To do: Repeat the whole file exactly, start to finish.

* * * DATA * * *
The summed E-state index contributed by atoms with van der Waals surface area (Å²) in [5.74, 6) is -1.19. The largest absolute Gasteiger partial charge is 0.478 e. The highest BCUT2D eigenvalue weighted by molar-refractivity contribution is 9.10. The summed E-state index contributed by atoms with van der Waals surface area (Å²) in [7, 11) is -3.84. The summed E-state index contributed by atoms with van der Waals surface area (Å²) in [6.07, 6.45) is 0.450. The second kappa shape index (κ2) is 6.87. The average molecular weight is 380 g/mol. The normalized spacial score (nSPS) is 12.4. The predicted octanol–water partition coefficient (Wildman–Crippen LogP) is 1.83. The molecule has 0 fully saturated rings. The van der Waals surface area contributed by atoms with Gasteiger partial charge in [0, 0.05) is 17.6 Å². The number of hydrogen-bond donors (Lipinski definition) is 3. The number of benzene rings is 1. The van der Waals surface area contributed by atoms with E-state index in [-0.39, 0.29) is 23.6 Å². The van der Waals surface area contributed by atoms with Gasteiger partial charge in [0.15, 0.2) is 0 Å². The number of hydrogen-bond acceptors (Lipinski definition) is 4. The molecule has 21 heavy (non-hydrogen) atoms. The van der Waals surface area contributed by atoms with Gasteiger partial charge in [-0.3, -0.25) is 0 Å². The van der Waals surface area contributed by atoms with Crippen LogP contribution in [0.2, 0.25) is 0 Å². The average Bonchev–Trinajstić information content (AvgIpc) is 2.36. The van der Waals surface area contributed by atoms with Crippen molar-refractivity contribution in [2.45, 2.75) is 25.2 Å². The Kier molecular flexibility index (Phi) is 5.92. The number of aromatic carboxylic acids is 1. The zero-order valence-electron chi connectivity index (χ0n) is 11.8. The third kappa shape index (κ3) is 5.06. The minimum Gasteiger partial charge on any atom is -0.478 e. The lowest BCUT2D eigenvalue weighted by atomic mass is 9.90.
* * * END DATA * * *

The summed E-state index contributed by atoms with van der Waals surface area (Å²) in [5.74, 6) is -1.19. The largest absolute Gasteiger partial charge is 0.478 e. The highest BCUT2D eigenvalue weighted by molar-refractivity contribution is 9.10. The summed E-state index contributed by atoms with van der Waals surface area (Å²) in [7, 11) is -3.84. The summed E-state index contributed by atoms with van der Waals surface area (Å²) in [6.07, 6.45) is 0.450. The second kappa shape index (κ2) is 6.87. The average molecular weight is 380 g/mol. The normalized spacial score (nSPS) is 12.4. The predicted octanol–water partition coefficient (Wildman–Crippen LogP) is 1.83. The molecule has 0 fully saturated rings. The van der Waals surface area contributed by atoms with Gasteiger partial charge in [0, 0.05) is 17.6 Å². The number of hydrogen-bond donors (Lipinski definition) is 3. The number of benzene rings is 1. The van der Waals surface area contributed by atoms with E-state index in [-0.39, 0.29) is 23.6 Å². The van der Waals surface area contributed by atoms with Gasteiger partial charge in [0.15, 0.2) is 0 Å². The number of hydrogen-bond acceptors (Lipinski definition) is 4. The molecule has 21 heavy (non-hydrogen) atoms. The van der Waals surface area contributed by atoms with Gasteiger partial charge in [-0.3, -0.25) is 0 Å². The van der Waals surface area contributed by atoms with Crippen LogP contribution in [0.2, 0.25) is 0 Å². The average Bonchev–Trinajstić information content (AvgIpc) is 2.36. The van der Waals surface area contributed by atoms with Crippen molar-refractivity contribution in [2.45, 2.75) is 25.2 Å². The Kier molecular flexibility index (Phi) is 5.92. The number of aromatic carboxylic acids is 1. The zero-order valence-electron chi connectivity index (χ0n) is 11.8. The third kappa shape index (κ3) is 5.06. The minimum Gasteiger partial charge on any atom is -0.478 e. The lowest BCUT2D eigenvalue weighted by atomic mass is 9.90.